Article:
Last year saw marks the launch of the SEC Network, the latest in a line of 24 hour sports networks. It joined the relatively new Fox Sports 1 and NBC Sports Network as well as the already established ESPN, ESPN2, ESPNU, ESPNews, and about 100 other “all sports, all the time” channels.
Sports dominate the American culture like nothing else. You could say sports rule the day because of fantasy teams, or because of geographical rivalries, or because live sports are “DVR-proof”.
You might even say sports rule the day simply because of the thrill of victory. But I think it’s the opposite.
There’s nothing that unites Americans more than bashing our favorite ballplayers (see the nearly year-long reign of the “Butt Fumble” atop ESPN’s weekly Worst of the Worst competition). With two brand new networks full of endless sports chatter the hyperbolic dissections of the work of Rex Ryan and Bill Belichick and the like will continue to grow out of control.
When our football team fumbles the game away or the hometown basketball squad bobbles the ball, it’s in our job description as fans to complain. We demand excellence from the teams we follow and spend our hard-earned money on.
If our team isn’t leading the league, questions arise. Someone needs to be blamed for the way the team is playing. The easiest target is usually the coach.
The coach is supposed to be in charge. He’s the leader of the team. If the quarterback isn’t playing well or the defense is struggling or the team just happens to lose a hard-fought game against an evenly matched opponent, it must be the coach’s fault.
When a team strings together a streak of losses, fans call in to the radio or post on message boards crying three familiar words: “Fire the coach!”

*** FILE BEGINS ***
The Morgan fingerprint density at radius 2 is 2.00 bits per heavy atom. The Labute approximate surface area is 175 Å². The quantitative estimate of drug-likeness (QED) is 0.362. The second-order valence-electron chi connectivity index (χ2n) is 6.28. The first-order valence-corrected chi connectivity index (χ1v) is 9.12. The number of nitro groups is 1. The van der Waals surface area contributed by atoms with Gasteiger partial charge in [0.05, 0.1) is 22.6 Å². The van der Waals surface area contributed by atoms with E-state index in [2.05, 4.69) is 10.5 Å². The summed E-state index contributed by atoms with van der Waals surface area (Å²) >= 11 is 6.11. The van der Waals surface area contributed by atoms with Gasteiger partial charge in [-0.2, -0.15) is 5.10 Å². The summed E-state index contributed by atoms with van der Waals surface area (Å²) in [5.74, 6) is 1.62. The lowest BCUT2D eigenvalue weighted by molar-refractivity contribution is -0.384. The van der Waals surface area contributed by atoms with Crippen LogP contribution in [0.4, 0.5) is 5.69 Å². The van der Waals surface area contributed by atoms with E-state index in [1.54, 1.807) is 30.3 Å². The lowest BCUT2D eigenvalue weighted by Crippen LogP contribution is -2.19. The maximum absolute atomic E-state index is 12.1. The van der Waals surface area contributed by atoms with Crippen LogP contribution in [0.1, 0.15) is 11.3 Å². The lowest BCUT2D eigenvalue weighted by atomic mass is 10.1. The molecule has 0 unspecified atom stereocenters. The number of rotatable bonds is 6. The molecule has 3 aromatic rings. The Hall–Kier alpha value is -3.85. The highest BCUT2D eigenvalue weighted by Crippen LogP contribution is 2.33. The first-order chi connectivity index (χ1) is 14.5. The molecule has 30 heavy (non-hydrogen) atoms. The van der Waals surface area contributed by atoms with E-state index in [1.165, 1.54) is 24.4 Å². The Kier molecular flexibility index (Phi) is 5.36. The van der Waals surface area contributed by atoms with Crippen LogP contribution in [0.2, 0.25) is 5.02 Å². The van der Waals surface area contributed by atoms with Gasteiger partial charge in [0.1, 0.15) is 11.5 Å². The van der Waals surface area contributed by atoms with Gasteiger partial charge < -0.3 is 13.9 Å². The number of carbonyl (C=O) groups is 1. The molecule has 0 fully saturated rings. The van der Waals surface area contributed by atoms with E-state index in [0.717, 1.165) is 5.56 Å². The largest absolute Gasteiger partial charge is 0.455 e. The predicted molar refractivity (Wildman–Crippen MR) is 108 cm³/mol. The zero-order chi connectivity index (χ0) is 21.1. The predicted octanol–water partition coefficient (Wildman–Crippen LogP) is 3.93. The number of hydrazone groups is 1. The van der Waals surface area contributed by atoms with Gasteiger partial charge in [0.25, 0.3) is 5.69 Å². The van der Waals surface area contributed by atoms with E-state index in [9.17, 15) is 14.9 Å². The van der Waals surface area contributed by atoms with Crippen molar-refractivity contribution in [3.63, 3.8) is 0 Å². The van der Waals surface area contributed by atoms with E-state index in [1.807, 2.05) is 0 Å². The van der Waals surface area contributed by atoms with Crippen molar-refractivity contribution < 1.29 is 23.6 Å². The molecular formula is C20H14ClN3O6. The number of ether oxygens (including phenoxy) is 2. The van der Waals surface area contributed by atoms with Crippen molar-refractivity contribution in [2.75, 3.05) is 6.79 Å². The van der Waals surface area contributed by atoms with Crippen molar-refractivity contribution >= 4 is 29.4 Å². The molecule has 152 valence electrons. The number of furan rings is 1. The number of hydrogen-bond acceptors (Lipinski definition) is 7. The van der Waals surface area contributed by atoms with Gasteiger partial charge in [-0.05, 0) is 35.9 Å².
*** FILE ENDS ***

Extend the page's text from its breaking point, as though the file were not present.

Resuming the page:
After all, someone has to take the blame. Someone has to be offered as a sacrifice for all the team’s wrongs.
So what happens when things go wrong in our own lives?
More often than not we live our days like we are the head coach, calling all our own plays without consulting anyone else. If we are calling the shots, who is there to blame besides ourselves?
Perhaps blaming God seems like a viable option. After all, isn’t He the ultimate coach in charge of our lives? Shouldn’t He be doing a better job of making sure our lives don’t veer off course?
It’s hard to blame God, though, when we don’t spend time in prayer. When we don’t come to the huddle looking for His play call, we have no business blaming Him when things don’t go right.
Jesus taught a great lesson in humility every time he broke away from his disciples to pray. He was known to steal away during the mornings and free moments of his days to spend time alone in prayer with God.
Though he was one with God, Jesus did not presume himself to be above the power of prayer. He did not call his own shots.
We all like to think we’re smart enough to do things on our own. Yet Jesus had no shame in seeking the counsel of His father God.
When we play head coach in our lives, we have no one else to blame when things go wrong. If we want to see things change, we must “fire the coach” and seek a better option.
Thankfully, there is a better option available to us. There is a God who longs to be constantly in contact with us, who has a better set of plans for us. If only we would seek Him.
When we call our own plays, we have ourselves to blame when we fumble. Let go of the playbook; listen to God’s audibles.
Where do you need to “Fire the Coach” and seek God’s wisdom today?
(A version of this post originally appeared in a column I wrote for The Augusta Chronicle.)